First, I pay tribute to the work that my noble friend does. The Government support a wide range of action to tackle illegal wildlife trade, including working with other countries, contributing financially to Interpol-led projects which build enforcement capacity in countries where the animals in question live in the wild to conserve tigers, elephants and rhino, funding a post in the CITES secretariat to help to combat wildlife crime and chairing the CITES rhino working group, tasked with investigating the dramatic rise in rhino poaching.
My Lords, for the reasons that I have given, I am confident that the measures in place and the resources that we devote to the matter very well address the specific problem of wildlife crime.
My Lords, I suggest to my noble friend that another way to tackle the matter could be to encourage the use of tourism so that wild animals are an asset, not a liability. That would encourage the local people to care about them.
My noble friend makes an extremely important point. In the past, I have been on safari in those wonderful countries seeing those wonderful animals. The more that tourism is encouraged in those countries, the more that money is brought into those countries, the more people will recognise the value of the wildlife. That will contribute to clamping down on crime.
My Lords, in so far as it is an international wish to prevent the extinction of lions, elephants, et cetera, is it not logical to say that in conjunction with African Governments, who have population pressures-which is why in the localities people are not so keen to do much about this problem-the police forces in those countries need a lot more resource? Would it not be logical to say that there should be international help with that resourcing for the local police forces?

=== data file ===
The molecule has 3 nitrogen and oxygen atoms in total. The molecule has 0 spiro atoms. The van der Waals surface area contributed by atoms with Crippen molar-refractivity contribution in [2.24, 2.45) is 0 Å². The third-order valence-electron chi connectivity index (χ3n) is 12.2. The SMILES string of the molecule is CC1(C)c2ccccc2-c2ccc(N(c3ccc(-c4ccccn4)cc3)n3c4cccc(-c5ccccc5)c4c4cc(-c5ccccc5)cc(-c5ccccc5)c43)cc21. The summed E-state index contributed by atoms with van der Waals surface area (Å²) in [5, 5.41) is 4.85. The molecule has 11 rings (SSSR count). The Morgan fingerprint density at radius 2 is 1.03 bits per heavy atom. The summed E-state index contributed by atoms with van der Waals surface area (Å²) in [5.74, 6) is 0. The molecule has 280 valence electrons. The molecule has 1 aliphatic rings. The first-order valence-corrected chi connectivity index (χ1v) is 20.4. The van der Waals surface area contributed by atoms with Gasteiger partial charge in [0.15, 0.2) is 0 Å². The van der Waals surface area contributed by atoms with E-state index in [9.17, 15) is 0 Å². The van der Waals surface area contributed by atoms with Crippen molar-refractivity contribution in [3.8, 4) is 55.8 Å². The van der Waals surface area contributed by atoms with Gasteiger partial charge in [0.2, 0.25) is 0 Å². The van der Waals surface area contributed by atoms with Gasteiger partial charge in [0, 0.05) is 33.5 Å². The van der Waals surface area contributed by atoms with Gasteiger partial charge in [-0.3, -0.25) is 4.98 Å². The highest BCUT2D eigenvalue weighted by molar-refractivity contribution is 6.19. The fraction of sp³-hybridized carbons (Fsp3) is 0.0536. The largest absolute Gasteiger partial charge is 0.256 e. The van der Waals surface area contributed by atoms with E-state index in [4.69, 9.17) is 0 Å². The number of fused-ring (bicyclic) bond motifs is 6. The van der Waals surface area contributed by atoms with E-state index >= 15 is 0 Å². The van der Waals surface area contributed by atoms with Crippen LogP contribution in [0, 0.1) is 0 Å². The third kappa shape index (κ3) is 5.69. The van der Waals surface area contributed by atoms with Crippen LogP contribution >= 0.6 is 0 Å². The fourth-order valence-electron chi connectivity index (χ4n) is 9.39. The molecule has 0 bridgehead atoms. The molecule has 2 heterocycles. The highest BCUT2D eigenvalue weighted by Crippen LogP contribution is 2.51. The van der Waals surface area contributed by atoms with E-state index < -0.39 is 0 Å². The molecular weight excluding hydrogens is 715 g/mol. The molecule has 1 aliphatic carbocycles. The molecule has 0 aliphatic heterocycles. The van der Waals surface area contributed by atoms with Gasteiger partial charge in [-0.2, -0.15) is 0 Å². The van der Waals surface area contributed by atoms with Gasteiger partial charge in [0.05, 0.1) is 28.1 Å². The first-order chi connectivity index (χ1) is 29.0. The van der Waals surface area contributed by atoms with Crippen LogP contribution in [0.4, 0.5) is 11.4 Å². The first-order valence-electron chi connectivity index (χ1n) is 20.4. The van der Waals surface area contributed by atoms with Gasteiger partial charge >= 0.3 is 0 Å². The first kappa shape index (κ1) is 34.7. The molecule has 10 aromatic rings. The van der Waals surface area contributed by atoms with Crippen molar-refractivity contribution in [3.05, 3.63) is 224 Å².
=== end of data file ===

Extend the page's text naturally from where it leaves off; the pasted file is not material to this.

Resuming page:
In fairness to many of those countries, their Governments recognise the problem. Some countries are making major efforts. As I said, we are doing quite a lot but we all must do better.
My Lords, I draw the Minister's attention to the report of the Environmental Audit Committee which, like the Government, traces the work of the National Wildlife Crime Unit. The problem is that the unit has to stagger from year to year with just one year's funding allocated each time. If it is to have proper certainty in its investigations, if it is to recruit and retain the best qualified staff and get best value for money, it needs longer-term funding to ensure that it can undertake its work as effectively as possible. Will the Minister consider that?
My Lords, the provision of funding for the year to come is an important step forward, and removes uncertainty in the short term. I ask the noble Baroness to share with me my delight that the NWCU will continue its excellent work. We will discuss future steps with the unit's co-funders in the coming months.
Will my noble friend confirm that the Government endorse the view of the charity commissioners that expenditure by charities on pursuing one of their aims through the courts should be proportionate to the demands of their other aims?